Today, the Democratic Republic of the Congo (DRC) and Okala, a biodiversity technology company, announced a landmark partnership to finance the measurement, valuation and protection of Congolese biodiversity and carbon natural assets. The 15 year-long agreement sees Okala investing US$40 million in the country to measure and value the natural capital of 12 million hectares of land – a combined area larger than England.
Dr Whytock, CEO of Okala, commented: “The Okala-DRC deal represents one of the largest combined biodiversity and carbon data partnerships in Africa between government and the private sector. Given that the DRC is considered crucial in the fight against the global climate crisis – with its fragile rainforests and vast peatlands – this partnership presents an unparalleled opportunity to tackle the climate and biodiversity crisis head-on while bringing benefits to the Congolese people and environment. Okala’s biodiversity technology provides a clear, traceable, and auditable pathway between ecological data and genuine biodiversity understanding. This is crucial in establishing confidence in emerging nature markets. We are proud to be putting Okala’s technology into the hands of Congolese experts so the DRC can use its vast natural capital to support economic development.”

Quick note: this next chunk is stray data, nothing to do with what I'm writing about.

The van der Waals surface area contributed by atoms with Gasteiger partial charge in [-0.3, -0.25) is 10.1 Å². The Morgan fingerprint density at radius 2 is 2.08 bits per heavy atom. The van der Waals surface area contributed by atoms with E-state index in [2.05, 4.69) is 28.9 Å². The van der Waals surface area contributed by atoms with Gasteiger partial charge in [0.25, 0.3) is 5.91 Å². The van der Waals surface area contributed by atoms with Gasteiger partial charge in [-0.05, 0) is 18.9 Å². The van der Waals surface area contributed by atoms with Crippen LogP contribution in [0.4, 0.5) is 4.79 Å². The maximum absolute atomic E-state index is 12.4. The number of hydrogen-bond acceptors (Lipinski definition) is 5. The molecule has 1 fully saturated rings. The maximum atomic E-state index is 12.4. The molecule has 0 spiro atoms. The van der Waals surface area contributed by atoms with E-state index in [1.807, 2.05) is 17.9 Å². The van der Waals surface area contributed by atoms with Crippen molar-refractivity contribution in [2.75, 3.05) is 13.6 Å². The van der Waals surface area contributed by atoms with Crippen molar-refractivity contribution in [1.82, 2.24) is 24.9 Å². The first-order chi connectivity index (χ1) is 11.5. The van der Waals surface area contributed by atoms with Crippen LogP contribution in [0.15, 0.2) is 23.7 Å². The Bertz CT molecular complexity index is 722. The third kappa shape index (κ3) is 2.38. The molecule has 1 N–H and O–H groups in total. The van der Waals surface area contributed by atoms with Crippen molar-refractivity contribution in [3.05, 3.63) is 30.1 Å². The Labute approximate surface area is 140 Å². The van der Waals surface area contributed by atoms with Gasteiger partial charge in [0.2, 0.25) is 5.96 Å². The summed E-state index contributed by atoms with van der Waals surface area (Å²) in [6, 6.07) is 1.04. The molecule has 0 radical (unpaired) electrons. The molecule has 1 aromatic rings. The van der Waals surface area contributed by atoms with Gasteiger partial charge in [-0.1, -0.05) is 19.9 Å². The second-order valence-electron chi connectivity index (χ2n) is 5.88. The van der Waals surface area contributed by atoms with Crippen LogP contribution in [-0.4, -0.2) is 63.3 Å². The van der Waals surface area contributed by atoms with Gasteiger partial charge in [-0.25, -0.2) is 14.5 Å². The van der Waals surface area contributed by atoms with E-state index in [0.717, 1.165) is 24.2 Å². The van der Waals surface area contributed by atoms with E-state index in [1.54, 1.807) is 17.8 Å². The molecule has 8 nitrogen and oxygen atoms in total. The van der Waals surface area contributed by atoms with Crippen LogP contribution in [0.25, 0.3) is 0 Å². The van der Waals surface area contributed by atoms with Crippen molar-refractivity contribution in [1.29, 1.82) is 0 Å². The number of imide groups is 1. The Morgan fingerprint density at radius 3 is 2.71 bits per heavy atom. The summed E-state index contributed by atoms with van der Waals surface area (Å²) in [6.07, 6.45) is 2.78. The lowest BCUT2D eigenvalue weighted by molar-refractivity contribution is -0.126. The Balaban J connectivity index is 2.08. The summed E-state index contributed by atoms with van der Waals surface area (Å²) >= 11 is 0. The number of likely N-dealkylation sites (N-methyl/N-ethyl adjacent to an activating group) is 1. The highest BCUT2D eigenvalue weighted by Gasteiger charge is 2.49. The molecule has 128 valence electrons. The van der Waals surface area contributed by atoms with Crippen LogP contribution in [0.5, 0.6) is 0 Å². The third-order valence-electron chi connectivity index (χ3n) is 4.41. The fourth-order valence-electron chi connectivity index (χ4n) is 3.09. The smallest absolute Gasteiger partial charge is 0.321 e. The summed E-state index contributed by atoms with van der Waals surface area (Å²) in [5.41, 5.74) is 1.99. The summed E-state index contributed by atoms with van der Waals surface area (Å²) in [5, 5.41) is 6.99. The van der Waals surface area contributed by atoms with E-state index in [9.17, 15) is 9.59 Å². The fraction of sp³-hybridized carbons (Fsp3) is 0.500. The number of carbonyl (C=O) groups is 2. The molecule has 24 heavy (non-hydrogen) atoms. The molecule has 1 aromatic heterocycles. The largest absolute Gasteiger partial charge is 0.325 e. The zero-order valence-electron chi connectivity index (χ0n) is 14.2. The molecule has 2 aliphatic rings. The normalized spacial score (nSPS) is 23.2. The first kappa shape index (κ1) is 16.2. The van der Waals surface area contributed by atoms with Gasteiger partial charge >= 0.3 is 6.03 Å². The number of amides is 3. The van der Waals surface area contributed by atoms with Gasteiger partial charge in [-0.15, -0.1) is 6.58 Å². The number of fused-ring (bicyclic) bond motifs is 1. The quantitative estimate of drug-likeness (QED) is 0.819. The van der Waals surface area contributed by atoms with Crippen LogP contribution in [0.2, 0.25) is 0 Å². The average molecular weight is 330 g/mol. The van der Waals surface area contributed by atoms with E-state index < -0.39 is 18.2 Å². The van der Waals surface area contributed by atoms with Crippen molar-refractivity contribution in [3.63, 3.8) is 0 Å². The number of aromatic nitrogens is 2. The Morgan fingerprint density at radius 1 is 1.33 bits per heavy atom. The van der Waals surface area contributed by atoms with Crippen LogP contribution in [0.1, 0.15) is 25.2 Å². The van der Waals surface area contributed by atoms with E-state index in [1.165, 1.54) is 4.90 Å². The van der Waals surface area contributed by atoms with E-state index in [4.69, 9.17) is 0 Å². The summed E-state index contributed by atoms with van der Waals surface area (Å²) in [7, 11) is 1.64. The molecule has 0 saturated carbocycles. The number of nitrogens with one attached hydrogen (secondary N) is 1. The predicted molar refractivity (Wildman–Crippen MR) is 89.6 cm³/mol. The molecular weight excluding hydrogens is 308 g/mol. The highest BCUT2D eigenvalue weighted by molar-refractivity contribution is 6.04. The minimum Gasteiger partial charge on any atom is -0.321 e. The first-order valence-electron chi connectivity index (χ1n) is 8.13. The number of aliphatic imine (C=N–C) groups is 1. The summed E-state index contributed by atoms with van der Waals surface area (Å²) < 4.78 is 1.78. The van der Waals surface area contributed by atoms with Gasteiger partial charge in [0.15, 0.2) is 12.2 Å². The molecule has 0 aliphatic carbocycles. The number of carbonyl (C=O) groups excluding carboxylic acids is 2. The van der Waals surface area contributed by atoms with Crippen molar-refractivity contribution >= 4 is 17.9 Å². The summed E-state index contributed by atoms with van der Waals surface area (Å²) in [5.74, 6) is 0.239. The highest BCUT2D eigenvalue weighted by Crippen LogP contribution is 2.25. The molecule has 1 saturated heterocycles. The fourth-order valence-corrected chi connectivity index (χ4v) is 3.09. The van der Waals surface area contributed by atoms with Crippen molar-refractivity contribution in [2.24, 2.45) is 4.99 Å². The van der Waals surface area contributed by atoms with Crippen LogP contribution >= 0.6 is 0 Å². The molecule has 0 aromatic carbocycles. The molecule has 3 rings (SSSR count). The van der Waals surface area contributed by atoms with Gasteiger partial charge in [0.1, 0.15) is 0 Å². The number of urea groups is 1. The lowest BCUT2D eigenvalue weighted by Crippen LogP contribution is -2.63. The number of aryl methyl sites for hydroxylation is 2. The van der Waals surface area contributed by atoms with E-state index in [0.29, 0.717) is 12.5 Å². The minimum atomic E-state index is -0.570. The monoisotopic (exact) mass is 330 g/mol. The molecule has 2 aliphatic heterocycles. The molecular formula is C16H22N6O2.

The extensive ecological data will be used to calculate and sell high-integrity nature credits on the global carbon and biodiversity markets, with conservative forecasts projecting US$700 million in long-term value. Revenue from these nature credits will be shared among local communities, national parks, the DRC government and science partners.
Okala will support existing partners managing DRC’s national parks and other key landscapes, providing the funding and technical capacity for Congolese experts to collect high quality, traceable carbon and biodiversity measures on the ground. The company is also working with the government and partners to measure, value and protect DRC’s peatlands, which hold three years’ worth of total global carbon emissions.
Today’s agreement between Okala and the DRC’s Minister of the Environment and Sustainable Development is set to unlock the country’s natural capital wealth, creating funding routes by which national and international government and private sector organisations can fulfil their climate and biodiversity impact goals through ecosystem restoration and conservation, while providing social and economic benefits to local communities in the DRC.